Saturday, September 01, 2018 by Edsel Cook
Every time your smartphone slips from your fingers and drops to the floor, the expensive device risks breaking the screen or another fragile part. When a German student lost his iPhone in this exact way in 2014, he spent the next four years developing the phone equivalent of an airbag: A case that deployed springy legs to cushion the impact of a fall, an article in Tech Crunch reported.
The “active damping” case is the centerpiece of a thesis by Philip Frenzel, a mechatronics engineer at Aalen University (Aalen). It won him the top award at a nationwide contest held by the German Society for Mechatronics.
Frenzel came up with the idea after his iPhone fell for an entire floor and developed a “spider app,” a half-joking term for a badly-cracked screen. He paid for its repair, but the fall damaged more electronics than just the screen. The repaired phone only lasted for two weeks before breaking down for good.
When he bought a replacement smartphone, he also got it a protective case. But Frenzel wasn’t satisfied with the protection provided by the case. Nor was he pleased with the way its clunky appearance clashed with the sleek aesthetics of his new iPhone. (Related: It’s not your imagination — your phone really is spying on you: Hundreds of Android apps use the microphone to secretly monitor and record your TV habits.)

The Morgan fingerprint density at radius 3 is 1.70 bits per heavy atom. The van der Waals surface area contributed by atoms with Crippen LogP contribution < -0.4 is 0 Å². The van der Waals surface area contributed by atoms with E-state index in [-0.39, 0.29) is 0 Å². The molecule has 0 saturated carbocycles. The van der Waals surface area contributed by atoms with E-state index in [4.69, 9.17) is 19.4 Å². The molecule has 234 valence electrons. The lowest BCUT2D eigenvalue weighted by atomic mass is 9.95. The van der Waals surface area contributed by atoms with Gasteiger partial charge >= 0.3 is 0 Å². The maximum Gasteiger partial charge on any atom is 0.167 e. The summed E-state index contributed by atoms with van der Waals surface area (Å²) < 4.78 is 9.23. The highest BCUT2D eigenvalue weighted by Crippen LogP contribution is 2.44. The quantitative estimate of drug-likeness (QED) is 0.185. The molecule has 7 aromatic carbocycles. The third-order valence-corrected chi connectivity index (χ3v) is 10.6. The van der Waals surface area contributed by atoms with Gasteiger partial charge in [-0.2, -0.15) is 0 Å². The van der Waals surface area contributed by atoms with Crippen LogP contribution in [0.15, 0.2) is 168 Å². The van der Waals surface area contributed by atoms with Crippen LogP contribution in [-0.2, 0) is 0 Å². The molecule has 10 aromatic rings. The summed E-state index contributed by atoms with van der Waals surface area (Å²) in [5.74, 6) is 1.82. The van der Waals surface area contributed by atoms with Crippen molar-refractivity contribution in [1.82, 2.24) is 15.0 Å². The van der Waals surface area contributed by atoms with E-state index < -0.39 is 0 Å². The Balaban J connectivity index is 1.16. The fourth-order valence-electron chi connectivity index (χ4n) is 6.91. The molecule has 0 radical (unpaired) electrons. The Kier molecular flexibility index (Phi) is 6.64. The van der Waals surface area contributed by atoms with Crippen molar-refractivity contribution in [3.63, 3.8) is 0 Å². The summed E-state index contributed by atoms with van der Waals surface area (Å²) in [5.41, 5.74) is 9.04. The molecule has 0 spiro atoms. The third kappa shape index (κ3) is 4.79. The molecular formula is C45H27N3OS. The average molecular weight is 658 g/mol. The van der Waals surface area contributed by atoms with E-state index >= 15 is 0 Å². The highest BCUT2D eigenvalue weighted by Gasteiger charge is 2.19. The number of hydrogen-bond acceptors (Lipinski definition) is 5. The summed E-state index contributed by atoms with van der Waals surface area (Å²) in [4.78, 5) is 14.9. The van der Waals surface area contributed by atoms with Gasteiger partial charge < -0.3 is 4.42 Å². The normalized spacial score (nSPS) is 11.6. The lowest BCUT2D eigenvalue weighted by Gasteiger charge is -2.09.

Frenzel, therefore, decided to create a much more effective safety mechanism that was smart enough to only activate when the phone is endangered. He assembled a team of his fellow Aalen students and began working on the concept of a “mobile airbag” as his thesis.
His active damping case is fitted with sensors that can detect if the smartphone is falling. This prevents the case from deploying its safety system by accident, such as when the phone is inside the pocket of its owner.
For the actual protection system, Frenzel initially considered squeezing an airbag into the case. This first pick did not pan out due to practical concerns.
Other alternative systems explored by his team included one that used soft foam. None of these concepts made it off the drawing board, either.
Eventually, Frenzel came across the idea of using springs instead of soft objects to protect the phone from harm. From there, he developed a protective system with eight thin metal strips that curled outwards when deployed.
The inactive springs are stored out of sight inside the case, where they lie flat. When the sensors determine that the phone is in freefall, the springs pop out and curl upwards to take the brunt of the fall.
When deployed, the springs not only reduce the jarring impact of the fall on the sensitive electronics of the smartphone. They also shield the fragile edges and screen of the cell phone from taking any damage.
The springs can be easily folded back into the case, ready to be deployed the next time the owner accidentally drops the phone.
In addition to applying for a patent on his winning design, Frenzel has founded a startup with his fellow Aalen graduate, Peter Mayer. The two have launched a crowdfunding campaign to finance the launch of the AD (“Active Damping”) Case as a commercial product.
“We want to be able to finance our livelihood with it,” he chuckled. “In short, we hope for a hype.”
More articles about interesting inventions can be found at Inventions.news.